Astro Warrior/Pit Pot

Astro Warrior/Pit Pot - The Combo Cartridge - Sega Master System (1986)
Astro Warrior/Pit Pot – The Combo Cartridge – Sega Master System (1986)

Here’s another Sega game (actually, two games) that has garnered interest from a potential buyer, the combo cartridge Astro Warrior/Pit Pot.

Unfortunately, I have no recollection at all of how I acquired this game, though I do know that it was prior to moving to the US. There is evidence of this inside the game case, where curiously I wrote the name of a Hong Kong classmate. At the same time, I wrote my own initials on the cartridge itself. Man, what a strange kid.

Astro Warrior/Pit Pot - The Combo Cartridge - Sega Master System (1986)
Notice the typeface that’s slightly different from other Sega games.

This version of the cartridge appears to be an all-English version, perhaps intended for the UK market. That sort of makes sense, considering that when I bought this cartridge Hong Kong was still a British colony. Looking at scans of the game available online (e.g. SMS Power!, Sega Retro, first page of Google), it would seem that this might be the first scan of the English-only version. If so, I’m happy to be able to contribute.

Another interesting feature of the game is the typeface used on the back of the box as well as the instruction manual. Perhaps due to the game being an English-only release, the font is different from every other Sega game that I have. The spacing between letters seems a bit off, too. If I didn’t know better, I might surmise that this was a bootleg game.

Astro Warrior/Pit Pot - The Combo Cartridge - Sega Master System (1986)

For the actual games themselves, I do remember spending quite a lot of time with them. Both games start off easy at first, then ramp up the difficulty quickly. In Astro Warrior, as can be seen in the demonstration video below, if you die in the later stages your ship reverts to the slowest and most basic version, making it nearly impossible to avoid the fast-moving enemies in the later stages (well, that plus my skills have seriously eroded in old age). In Pit Pot, the practice level is super easy (again, video below), but later stages require a level of patience and note-taking that I never had as a kid. I don’t think I even beat the beginner level. But now, as an adult, I’m actually curious to see how far I’d get in the game, so that’s something to look forward to in the coming days.

Astro Warrior/Pit Pot - The Combo Cartridge - Sega Master System (1986)
The inverted Sega logo looks pretty cool.

Lastly, some interesting tidbits from my experience playing these games as a kid: in Astro Warrior, there was a way to get the two “Asistor” ships at the beginning of the level by shooting really fast. I accidentally discovered this when using the rapid-fire unit. Even so, it was pretty hard to do, and I couldn’t always get it. A quick Google search today reveals that this is a known trick. In Pit Pot, some of the rooms are arranged in the shape of Chinese (or Kanji) characters, offering a hint of what to do next. This can be seen in the video thumbnail below, where the character “up” is shown. That’s how I knew which way to go. 😉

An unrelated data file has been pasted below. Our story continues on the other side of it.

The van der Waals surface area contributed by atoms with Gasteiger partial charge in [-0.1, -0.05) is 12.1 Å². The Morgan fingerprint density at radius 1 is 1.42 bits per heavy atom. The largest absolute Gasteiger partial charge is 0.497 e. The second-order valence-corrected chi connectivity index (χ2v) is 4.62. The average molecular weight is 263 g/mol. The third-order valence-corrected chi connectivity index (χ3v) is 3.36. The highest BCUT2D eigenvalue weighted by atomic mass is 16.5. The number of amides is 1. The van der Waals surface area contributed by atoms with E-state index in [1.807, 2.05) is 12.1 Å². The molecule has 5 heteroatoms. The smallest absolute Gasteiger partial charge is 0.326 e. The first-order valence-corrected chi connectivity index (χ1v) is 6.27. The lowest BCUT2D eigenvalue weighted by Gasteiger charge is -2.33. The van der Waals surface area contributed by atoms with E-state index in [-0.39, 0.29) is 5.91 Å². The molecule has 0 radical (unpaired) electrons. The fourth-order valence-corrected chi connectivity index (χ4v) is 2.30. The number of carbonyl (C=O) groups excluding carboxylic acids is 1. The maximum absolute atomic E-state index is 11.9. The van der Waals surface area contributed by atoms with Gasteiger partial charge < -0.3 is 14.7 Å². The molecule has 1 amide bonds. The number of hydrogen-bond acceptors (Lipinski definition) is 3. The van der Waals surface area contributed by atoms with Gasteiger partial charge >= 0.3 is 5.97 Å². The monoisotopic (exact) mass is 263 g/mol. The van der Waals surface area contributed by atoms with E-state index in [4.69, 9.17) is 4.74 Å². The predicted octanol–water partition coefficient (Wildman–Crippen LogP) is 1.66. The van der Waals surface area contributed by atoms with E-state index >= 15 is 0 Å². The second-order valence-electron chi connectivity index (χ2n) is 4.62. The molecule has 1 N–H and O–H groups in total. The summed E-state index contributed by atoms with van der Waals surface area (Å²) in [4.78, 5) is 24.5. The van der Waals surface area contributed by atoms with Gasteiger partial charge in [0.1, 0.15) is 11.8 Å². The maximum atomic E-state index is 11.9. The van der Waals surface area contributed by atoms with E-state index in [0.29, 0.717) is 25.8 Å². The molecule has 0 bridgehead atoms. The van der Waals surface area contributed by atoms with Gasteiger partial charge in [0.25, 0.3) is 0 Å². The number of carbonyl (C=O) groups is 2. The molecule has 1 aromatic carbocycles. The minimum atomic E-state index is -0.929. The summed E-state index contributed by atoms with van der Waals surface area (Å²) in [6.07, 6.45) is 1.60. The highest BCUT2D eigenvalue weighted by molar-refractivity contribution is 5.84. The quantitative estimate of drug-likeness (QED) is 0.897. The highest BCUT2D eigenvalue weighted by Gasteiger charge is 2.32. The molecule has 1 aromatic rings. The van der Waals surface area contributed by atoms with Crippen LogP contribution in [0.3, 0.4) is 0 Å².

As always, I hope you’ve enjoyed this museum post.

Astro Warrior/Pit Pot Manual (PDF, 58.8 MB)
Astro Warrior Helpful Hints (PDF, 1.78 MB)


Astro Warrior/Pit Pot - The Combo Cartridge - Sega Master System (1986)

Astro Warrior/Pit Pot - The Combo Cartridge - Sega Master System (1986)

Astro Warrior/Pit Pot - The Combo Cartridge - Sega Master System (1986)

Hang On

Hang On - The Sega Card - Sega Master System (1986)
Hang On – The Sega Card – Sega Master System (1986)

As mentioned in the previous post, I am preparing the game Hang On for a potential sale. Here is its museum post.

This is the oldest Master System game that I have (I talked about it a little bit in my Sega nostalgia post from a few years back). Interestingly, it’s also probably my least-played game, at least physically. When we moved to the US, the PAL Sega that I brought with me didn’t work with the NTSC standard here, so we got a local NTSC system. This system had Hang On built-in, which made it unnecessary to insert the card into the system to play.

Gameplay-wise, I’d say this game has aged pretty well. The graphics and sound obviously don’t compare with the ultra-realistic games of today, but I find that this is now where the game’s appeal is. The graphics are simple and fire the imagination, with an example being the first photo on the back of the box of the nighttime city scene: the background, just a bunch of black rectangles with yellow and red dots on them, evoke images of a city bustling with activity (in all these years I never tried to identify which, but looking at it now could it be that the Tokyo Tower appears fifth from the left?!). The engine sound, especially at top speed, is hypnotic, and there’s a rhythmic effect from passing other motorcycles. As a 31-year old game in 2017, Hang On’s value is no longer in being “realistic” or “3-D”, but in being a simple diversion, something to zone out in every so often.

Hang On - The Sega Card - Sega Master System (1986)
Could that be the Tokyo Tower in the screenshot?